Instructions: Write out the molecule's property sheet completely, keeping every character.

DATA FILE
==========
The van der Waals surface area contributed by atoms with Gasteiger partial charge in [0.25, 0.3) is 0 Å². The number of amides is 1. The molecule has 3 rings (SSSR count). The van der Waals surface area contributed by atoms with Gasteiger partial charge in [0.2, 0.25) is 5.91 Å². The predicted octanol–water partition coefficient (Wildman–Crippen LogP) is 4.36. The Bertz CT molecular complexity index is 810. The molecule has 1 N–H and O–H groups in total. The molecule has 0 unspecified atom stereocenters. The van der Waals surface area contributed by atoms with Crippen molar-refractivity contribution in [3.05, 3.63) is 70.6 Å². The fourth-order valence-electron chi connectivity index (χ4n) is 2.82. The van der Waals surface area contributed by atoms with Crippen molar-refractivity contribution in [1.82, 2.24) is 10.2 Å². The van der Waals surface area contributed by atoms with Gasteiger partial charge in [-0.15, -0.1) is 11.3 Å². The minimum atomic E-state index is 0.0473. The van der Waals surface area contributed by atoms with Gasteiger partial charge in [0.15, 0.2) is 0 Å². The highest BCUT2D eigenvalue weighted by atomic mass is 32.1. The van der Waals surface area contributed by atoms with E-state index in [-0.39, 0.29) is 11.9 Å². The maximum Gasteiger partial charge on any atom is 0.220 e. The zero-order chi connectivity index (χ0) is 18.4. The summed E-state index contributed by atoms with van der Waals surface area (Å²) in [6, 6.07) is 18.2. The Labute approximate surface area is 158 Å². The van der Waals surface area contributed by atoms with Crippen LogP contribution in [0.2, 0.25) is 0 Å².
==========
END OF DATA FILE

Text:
The van der Waals surface area contributed by atoms with Gasteiger partial charge in [0.25, 0.3) is 0 Å². The number of amides is 1. The molecule has 3 rings (SSSR count). The van der Waals surface area contributed by atoms with Gasteiger partial charge in [0.2, 0.25) is 5.91 Å². The predicted octanol–water partition coefficient (Wildman–Crippen LogP) is 4.36. The Bertz CT molecular complexity index is 810. The molecule has 1 N–H and O–H groups in total. The molecule has 0 unspecified atom stereocenters. The van der Waals surface area contributed by atoms with Crippen molar-refractivity contribution in [3.05, 3.63) is 70.6 Å². The fourth-order valence-electron chi connectivity index (χ4n) is 2.82. The van der Waals surface area contributed by atoms with Crippen molar-refractivity contribution in [1.82, 2.24) is 10.2 Å². The van der Waals surface area contributed by atoms with Gasteiger partial charge in [-0.15, -0.1) is 11.3 Å². The minimum atomic E-state index is 0.0473. The van der Waals surface area contributed by atoms with Gasteiger partial charge in [0.15, 0.2) is 0 Å². The highest BCUT2D eigenvalue weighted by atomic mass is 32.1. The van der Waals surface area contributed by atoms with E-state index in [-0.39, 0.29) is 11.9 Å². The maximum Gasteiger partial charge on any atom is 0.220 e. The zero-order chi connectivity index (χ0) is 18.4. The summed E-state index contributed by atoms with van der Waals surface area (Å²) in [6, 6.07) is 18.2. The Labute approximate surface area is 158 Å². The van der Waals surface area contributed by atoms with Crippen LogP contribution in [0.2, 0.25) is 0 Å².